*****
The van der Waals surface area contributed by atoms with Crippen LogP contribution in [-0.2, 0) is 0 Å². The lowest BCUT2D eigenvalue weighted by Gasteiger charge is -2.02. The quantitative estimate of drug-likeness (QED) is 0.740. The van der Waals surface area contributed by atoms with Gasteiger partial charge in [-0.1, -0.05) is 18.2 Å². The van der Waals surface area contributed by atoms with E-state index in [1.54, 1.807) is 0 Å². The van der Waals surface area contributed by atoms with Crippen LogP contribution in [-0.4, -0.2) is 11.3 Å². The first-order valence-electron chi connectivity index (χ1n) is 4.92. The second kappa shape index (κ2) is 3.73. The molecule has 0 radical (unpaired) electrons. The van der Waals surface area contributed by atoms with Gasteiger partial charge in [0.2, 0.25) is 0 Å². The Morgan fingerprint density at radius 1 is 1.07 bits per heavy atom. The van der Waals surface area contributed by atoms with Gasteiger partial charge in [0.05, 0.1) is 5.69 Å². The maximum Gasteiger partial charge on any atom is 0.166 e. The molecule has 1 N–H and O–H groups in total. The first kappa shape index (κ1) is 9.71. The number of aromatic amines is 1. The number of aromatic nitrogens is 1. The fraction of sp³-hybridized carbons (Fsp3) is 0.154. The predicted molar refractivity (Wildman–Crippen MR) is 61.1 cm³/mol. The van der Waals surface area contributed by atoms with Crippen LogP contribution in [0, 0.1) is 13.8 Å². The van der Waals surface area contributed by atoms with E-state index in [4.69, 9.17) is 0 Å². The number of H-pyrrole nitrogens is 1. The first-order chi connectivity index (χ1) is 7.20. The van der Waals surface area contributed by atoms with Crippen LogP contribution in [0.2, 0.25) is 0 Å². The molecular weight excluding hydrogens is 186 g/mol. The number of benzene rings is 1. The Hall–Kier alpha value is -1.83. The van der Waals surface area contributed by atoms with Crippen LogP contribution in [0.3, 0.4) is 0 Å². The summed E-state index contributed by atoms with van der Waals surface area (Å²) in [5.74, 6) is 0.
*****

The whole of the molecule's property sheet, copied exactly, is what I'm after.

The van der Waals surface area contributed by atoms with Crippen LogP contribution in [-0.2, 0) is 0 Å². The lowest BCUT2D eigenvalue weighted by Gasteiger charge is -2.02. The quantitative estimate of drug-likeness (QED) is 0.740. The van der Waals surface area contributed by atoms with Gasteiger partial charge in [-0.1, -0.05) is 18.2 Å². The van der Waals surface area contributed by atoms with E-state index in [1.54, 1.807) is 0 Å². The van der Waals surface area contributed by atoms with Crippen LogP contribution in [-0.4, -0.2) is 11.3 Å². The first-order valence-electron chi connectivity index (χ1n) is 4.92. The second kappa shape index (κ2) is 3.73. The molecule has 0 radical (unpaired) electrons. The van der Waals surface area contributed by atoms with Gasteiger partial charge in [0.2, 0.25) is 0 Å². The Morgan fingerprint density at radius 1 is 1.07 bits per heavy atom. The van der Waals surface area contributed by atoms with Gasteiger partial charge in [0.05, 0.1) is 5.69 Å². The maximum Gasteiger partial charge on any atom is 0.166 e. The molecule has 1 N–H and O–H groups in total. The first kappa shape index (κ1) is 9.71. The number of aromatic amines is 1. The number of aromatic nitrogens is 1. The fraction of sp³-hybridized carbons (Fsp3) is 0.154. The predicted molar refractivity (Wildman–Crippen MR) is 61.1 cm³/mol. The van der Waals surface area contributed by atoms with Crippen LogP contribution in [0, 0.1) is 13.8 Å². The van der Waals surface area contributed by atoms with E-state index in [4.69, 9.17) is 0 Å². The number of H-pyrrole nitrogens is 1. The first-order chi connectivity index (χ1) is 7.20. The van der Waals surface area contributed by atoms with Crippen LogP contribution in [0.2, 0.25) is 0 Å². The molecular weight excluding hydrogens is 186 g/mol. The number of benzene rings is 1. The Hall–Kier alpha value is -1.83. The van der Waals surface area contributed by atoms with Crippen LogP contribution in [0.3, 0.4) is 0 Å². The summed E-state index contributed by atoms with van der Waals surface area (Å²) in [5.74, 6) is 0.